Citigroup said on Wednesday that its revenue is up 30 per cent over the past year from clients along trade corridors being developed as part of China’s “Belt and Road Initiative”.
The bank said the growth was being driven by increased business activity by Chinese companies, as well as multinational corporations, along trade routes connecting China to Europe and the Middle East through Central Asia and China to Southeast Asia.
The projects cited by Citi included a US$775 million project bond for Indonesian utility PT Lestari Banten Energi in February; a US$2.5 billion syndicated loan for Africa’s largest company Naspers; and US$3.8 billion in belt-and-road-related bonds issued by Bank of China’s branches from Hong Kong to Luxembourg last week.
Beibei Li, who was named Citigroup’s head of belt and road last year, said the bank has been helping trade and investment activity for more than 100 years along those trade corridors that China is now looking to further development.
Citi is seeing “an increased demand for banking services as more of our global clients increasingly identify and invest in opportunities across the belt and road,” Li said.
The announcement came two days after the bank reported revenue in its Asian business was flat in the first quarter at US$4.13 billion, compared with US$4.14 billion in the first quarter of last year.
Revenue in its institutional clients segment, which is responsible for most of the bank’s belt and road business, was up 2 per cent in Asia in the quarter. Revenue from its continuing operations in Asia in that segment rose 13 per cent in the quarter.
On Monday, Citi reported that its overall net income rose 2 per cent to US$4.71 billion in the first three months of the year, up from US$4.62 billion in the same period in 2017.
On Wednesday, Citi, which identified itself as a banker to close to 90 per cent of Fortune 500 companies operating in belt and road markets, said that it has seen increased corporate and investment banking, cash management, trade, foreign exchange and other business in those trade corridors.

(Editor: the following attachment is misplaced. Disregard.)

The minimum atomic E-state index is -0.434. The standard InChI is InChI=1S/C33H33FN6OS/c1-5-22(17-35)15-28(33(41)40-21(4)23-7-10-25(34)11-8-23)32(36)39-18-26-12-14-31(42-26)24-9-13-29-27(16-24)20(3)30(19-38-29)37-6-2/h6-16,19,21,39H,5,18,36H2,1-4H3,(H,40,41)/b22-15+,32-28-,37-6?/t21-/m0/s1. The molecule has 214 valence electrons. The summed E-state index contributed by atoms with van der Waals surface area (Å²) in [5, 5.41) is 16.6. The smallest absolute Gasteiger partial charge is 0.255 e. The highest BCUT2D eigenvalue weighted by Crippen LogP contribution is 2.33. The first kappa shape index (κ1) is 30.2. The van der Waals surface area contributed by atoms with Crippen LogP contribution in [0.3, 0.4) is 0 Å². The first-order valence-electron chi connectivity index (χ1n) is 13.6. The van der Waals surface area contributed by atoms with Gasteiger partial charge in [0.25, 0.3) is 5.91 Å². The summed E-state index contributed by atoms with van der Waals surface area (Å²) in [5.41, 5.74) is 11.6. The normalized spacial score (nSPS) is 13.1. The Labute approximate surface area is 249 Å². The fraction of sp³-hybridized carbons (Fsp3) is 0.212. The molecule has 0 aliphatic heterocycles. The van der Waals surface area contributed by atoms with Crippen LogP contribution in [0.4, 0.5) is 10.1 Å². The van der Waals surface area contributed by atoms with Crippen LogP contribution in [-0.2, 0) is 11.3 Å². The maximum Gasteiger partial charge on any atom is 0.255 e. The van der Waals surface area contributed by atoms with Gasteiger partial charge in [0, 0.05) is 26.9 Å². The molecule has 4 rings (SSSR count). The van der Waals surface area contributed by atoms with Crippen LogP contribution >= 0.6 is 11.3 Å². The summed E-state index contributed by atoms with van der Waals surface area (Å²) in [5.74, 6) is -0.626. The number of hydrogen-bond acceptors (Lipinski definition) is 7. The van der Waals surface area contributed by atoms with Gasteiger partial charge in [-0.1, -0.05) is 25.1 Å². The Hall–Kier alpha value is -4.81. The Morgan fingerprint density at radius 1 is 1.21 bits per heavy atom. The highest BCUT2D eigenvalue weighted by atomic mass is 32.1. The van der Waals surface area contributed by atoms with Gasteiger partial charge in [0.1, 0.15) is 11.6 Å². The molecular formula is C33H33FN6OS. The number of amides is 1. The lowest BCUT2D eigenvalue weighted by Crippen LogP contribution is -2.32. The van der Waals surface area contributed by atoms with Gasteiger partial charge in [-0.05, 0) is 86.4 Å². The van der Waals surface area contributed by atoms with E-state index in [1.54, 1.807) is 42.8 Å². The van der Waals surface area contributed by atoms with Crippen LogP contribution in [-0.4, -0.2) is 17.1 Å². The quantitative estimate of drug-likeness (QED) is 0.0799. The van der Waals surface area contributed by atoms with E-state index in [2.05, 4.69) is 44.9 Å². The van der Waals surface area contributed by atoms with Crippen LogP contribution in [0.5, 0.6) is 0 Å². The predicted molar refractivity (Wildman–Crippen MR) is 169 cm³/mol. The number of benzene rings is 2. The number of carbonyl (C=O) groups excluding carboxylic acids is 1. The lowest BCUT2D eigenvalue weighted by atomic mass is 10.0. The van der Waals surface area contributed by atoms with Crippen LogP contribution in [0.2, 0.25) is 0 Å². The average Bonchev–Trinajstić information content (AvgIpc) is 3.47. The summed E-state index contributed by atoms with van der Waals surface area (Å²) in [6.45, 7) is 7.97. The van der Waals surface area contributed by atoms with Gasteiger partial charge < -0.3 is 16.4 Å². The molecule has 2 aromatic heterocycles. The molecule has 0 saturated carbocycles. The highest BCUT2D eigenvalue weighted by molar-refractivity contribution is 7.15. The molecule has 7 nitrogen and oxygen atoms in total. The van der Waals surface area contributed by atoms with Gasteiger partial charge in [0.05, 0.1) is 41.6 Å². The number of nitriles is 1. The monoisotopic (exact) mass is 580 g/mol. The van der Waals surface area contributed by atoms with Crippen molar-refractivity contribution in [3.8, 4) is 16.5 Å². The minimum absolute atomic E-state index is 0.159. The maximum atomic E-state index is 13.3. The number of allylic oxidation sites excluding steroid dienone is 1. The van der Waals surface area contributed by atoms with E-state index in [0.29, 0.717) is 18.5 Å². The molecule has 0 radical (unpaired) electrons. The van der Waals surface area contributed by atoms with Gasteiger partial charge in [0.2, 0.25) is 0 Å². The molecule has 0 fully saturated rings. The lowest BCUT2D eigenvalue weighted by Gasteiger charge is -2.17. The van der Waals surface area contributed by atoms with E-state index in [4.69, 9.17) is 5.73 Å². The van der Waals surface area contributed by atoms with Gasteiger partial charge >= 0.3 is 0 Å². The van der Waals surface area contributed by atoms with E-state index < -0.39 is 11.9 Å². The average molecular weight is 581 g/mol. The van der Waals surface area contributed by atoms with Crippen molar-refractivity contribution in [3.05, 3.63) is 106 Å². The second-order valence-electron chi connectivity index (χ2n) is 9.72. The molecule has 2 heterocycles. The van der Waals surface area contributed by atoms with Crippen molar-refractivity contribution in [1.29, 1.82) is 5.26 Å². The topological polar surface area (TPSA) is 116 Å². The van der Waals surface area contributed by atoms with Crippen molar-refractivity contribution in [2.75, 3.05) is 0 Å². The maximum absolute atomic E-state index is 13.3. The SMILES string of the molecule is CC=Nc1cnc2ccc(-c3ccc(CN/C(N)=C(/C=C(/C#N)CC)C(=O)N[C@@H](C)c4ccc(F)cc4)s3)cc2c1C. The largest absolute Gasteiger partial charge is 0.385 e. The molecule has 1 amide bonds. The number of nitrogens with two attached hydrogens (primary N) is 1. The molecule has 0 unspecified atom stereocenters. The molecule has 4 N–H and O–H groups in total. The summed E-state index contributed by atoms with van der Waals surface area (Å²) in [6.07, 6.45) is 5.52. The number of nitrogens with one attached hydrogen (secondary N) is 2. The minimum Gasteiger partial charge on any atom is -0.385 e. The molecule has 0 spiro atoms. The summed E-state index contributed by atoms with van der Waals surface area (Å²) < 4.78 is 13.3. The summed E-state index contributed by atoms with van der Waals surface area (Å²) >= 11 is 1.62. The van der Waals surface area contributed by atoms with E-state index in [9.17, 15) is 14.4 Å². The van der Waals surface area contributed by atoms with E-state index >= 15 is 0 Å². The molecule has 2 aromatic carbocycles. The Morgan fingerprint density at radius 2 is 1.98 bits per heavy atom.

Citi said it is targeting a 25 per cent increase in revenue among intra-Asian trade corridors in 2019, including belt and road markets. The bank said that it saw a 22 per cent increase in revenue in the first quarter along those corridors.
The belt and road initiative is a major effort by Beijing to improve infrastructure and increase trading outlets for its goods, in some cases following the old Silk Road to Europe.
The initiative, which has proved controversial in some countries, has included Chinese government funding and ownership stakes in infrastructure and development projects in more than 60 countries to increase overland and sea links.
Malaysia agreed last week to proceed with the China-backed East Coast Rail Link, which had been stalled since Malaysian Prime Minister Mahathir Mohamad suspended work on the development soon after taking office last year. The project is expected to cost US$10.6 billion.
Mahathir said at the time that Malaysia needed to renegotiate “unfair” terms with the project’s main contractor, China Communication Construction Company.
Last month, Italy signed a “non-binding” protocol during a visit by Chinese President Xi Jinping to join the belt and road initiative, the first member of the Group of Seven economies to do so.